47 karmaJoined Sep 2019


Thanks! For me, this does a bit to clear up why buy-in is perceived as such a key bottleneck.

(And secondarily, supporting the idea that other areas of fairly-high ROI are likely to be centered around facilitating collaboration and consolidation of resources among people with a lot of pre-existing experience/expertise/buy-in.)

Thanks for the thoughtful response!

I want to start with the recognition that everything I remember hearing from you in particular around this topic, here and elsewhere, has been extremely reasonable. I also very much liked your paper.

My experience has been that I have had multiple discussions around disease shut down prematurely in some in-person EA spaces, or else turned into extended discussions of infohazards, even if I'm careful. At some point, it started to feel more like a meme than anything. There are some cases where "infohazards" were brought up as a good, genuine, relevant concern, but I also think there are a lot of EAs and rationalists who seem to have a better grasp of the infohazard meme than they do of anything topical in this space. Some of the sentiment you're pointing to is largely a response to that, and it was one of the motivations for writing a post focused on clear heuristics and guidelines. I suspect this sort of thing happening repeatedly comes with its own kind of reputational risk, which could stand to see some level of critical examination.

I think there are good reasons for the apparent consensus you present that particularly effective EA Biorisk work requires extraordinarily credentialed people.* You did a good job of presenting that here. The extent to which political sensitivity and the delicate art of reputation-management plays into this, is something I was partially aware of, but had perhaps under-weighted. I appreciate you spelling it out.

The military seems to have every reason to adopt discretion as a default. There's also a certain tendency of the media and general public to freak out in actively damaging directions around topics like epidemiology, which might feed somewhat into a need for reputation-management-related discretion in those areas as well. The response to an epidemic seems to have a huge, and sometimes negative, impact on how a disease progresses, so a certain level of caution in these fields seems pretty warranted.

I want to quickly note that I tend to be relatively-unconvinced that mature and bureaucratic hierarchies are evidence of a field being covered competently. But I would update considerably in your direction if your experience agrees with something like the following:

Is it your impression that whenever you -or talented friends in this area- come up with a reasonably-implementable good idea, that after searching around, you tend to discover that someone else has already found it and tried it?

And if not, what typically seems to have gone wrong? Is there a step that usually falls apart?

(Here are some possible bottlenecks I could think of, and I'm curious if one of them sounds more right to you than the others: Is it hard to search for what's already been done, to the point that there are dozens of redundant projects? Is it a case of there being too much to do, and each project is a rather large undertaking? (a million good ideas, each of which would take 10 years to test) Does it seem to be too challenging for people to find some particular kind of collaborator? A resource inadequacy? Is the field riddled with untrustworthy contributions, just waiting for a replication crisis? (that would certainly do a lot to justify the unease and skepticism about newcomers that you described above) Does it mostly look like good ideas tend to die a bureaucratic death? Or does it seem as if structurally, it's almost impossible for people to remain motivated by the right things? Or is the field just... noisy, for lack of a better word for it. Hard to measure for real effect or success.)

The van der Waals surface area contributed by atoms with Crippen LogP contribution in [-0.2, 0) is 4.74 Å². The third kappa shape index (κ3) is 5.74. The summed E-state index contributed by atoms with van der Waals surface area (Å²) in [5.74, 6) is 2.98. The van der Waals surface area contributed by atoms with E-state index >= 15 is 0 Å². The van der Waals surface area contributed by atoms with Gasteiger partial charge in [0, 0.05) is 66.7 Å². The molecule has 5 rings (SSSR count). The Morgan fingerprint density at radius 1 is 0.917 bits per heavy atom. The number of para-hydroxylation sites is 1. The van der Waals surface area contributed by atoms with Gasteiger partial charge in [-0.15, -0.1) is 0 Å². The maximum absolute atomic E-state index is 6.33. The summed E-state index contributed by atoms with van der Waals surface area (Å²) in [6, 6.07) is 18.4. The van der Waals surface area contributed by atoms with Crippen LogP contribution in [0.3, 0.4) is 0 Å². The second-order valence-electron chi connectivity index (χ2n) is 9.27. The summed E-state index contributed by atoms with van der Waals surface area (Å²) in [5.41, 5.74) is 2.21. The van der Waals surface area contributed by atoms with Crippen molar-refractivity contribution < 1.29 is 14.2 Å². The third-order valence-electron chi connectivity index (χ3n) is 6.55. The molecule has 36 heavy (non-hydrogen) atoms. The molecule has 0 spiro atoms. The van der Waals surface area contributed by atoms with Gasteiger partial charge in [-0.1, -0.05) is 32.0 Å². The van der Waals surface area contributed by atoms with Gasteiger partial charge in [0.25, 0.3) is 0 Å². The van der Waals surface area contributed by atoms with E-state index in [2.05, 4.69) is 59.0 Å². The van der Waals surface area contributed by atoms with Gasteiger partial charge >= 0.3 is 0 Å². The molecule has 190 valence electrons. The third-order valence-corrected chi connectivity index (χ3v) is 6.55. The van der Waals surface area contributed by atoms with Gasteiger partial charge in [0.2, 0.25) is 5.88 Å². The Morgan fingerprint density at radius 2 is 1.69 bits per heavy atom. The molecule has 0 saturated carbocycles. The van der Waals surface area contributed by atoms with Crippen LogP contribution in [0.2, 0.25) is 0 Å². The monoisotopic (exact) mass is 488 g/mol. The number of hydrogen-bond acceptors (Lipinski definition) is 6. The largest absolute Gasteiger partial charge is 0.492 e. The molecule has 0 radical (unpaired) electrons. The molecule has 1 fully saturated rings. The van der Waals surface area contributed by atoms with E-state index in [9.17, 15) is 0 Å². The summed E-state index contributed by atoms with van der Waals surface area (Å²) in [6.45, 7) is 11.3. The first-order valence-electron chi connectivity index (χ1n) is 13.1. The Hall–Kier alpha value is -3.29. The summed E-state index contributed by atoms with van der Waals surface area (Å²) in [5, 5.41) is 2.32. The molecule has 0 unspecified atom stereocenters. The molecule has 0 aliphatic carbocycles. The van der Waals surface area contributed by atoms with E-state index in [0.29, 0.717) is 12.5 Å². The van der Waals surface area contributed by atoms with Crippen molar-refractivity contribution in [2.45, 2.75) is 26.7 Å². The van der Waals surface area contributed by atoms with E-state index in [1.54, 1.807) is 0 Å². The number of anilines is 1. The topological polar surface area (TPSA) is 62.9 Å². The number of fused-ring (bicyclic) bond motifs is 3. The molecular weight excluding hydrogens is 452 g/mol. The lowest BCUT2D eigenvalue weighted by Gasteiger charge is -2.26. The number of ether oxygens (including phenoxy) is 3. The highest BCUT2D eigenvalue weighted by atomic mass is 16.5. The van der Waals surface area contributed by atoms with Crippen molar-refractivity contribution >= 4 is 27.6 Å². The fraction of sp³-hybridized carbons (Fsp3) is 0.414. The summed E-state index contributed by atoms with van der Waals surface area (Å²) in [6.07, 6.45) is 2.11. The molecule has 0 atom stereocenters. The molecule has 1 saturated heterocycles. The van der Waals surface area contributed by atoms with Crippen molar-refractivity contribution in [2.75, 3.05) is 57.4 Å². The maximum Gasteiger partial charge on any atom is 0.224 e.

*It does alienate me, personally. I try very hard to stand as a counterargument to "credentialism-required"; someone who tries to get mileage out of engaging with conversations and small biorisk-related interventions as a high-time-investment hobby on the side of an analysis career. Officially, all I'm backed up with on this is a biology-related BS degree, a lot of thought, enthusiasm, and a tiny dash of motivating spite. If there wasn't at least a piece of me fighting against some of the strong-interpretation implications of this conclusion, this post would never have been written. But I do recognize some level of validity to the reasoning.

Now that we've gone over some of the considerations, here's some of the concrete topics I see as generally high or low hazard for open discussion.

Good for Open Discussion

  • Broad-application antiviral developments and methods
    • Vaccines
    • Antivirals proper
    • T-cell therapy
    • Virus detection and monitoring
  • How to report lab hazards
    • ...and how to normalize and encourage this
  • Broadly-applicable protective measures
    • Sanitation
    • Bunkers?
  • The state of funding
  • The state of talent
    • What broad skills to develop
    • How to appeal to talent
    • Who talent should talk to

Bad for Open Discussion

These things may be worth specialists discussing among themselves, but are likely to do more harm than good in an open thread.

  • Disease delivery methods
  • Specific Threats
  • Specific Exploitable Flaws in Defense Systems
    • Ex: immune systems, hospital monitoring systems
    • It is especially bad to mention them if they are exploitable reliably
    • If you are simultaneously providing a comprehensive solution to the problem, this can become more of a gray-area. Partial-solutions, or challenging-to-implement solutions, are likely to fall on the bad side of this equation.
  • Much of the synthetic biology surrounding this topic
  • Arguments for and against various agents using disease as an M.O.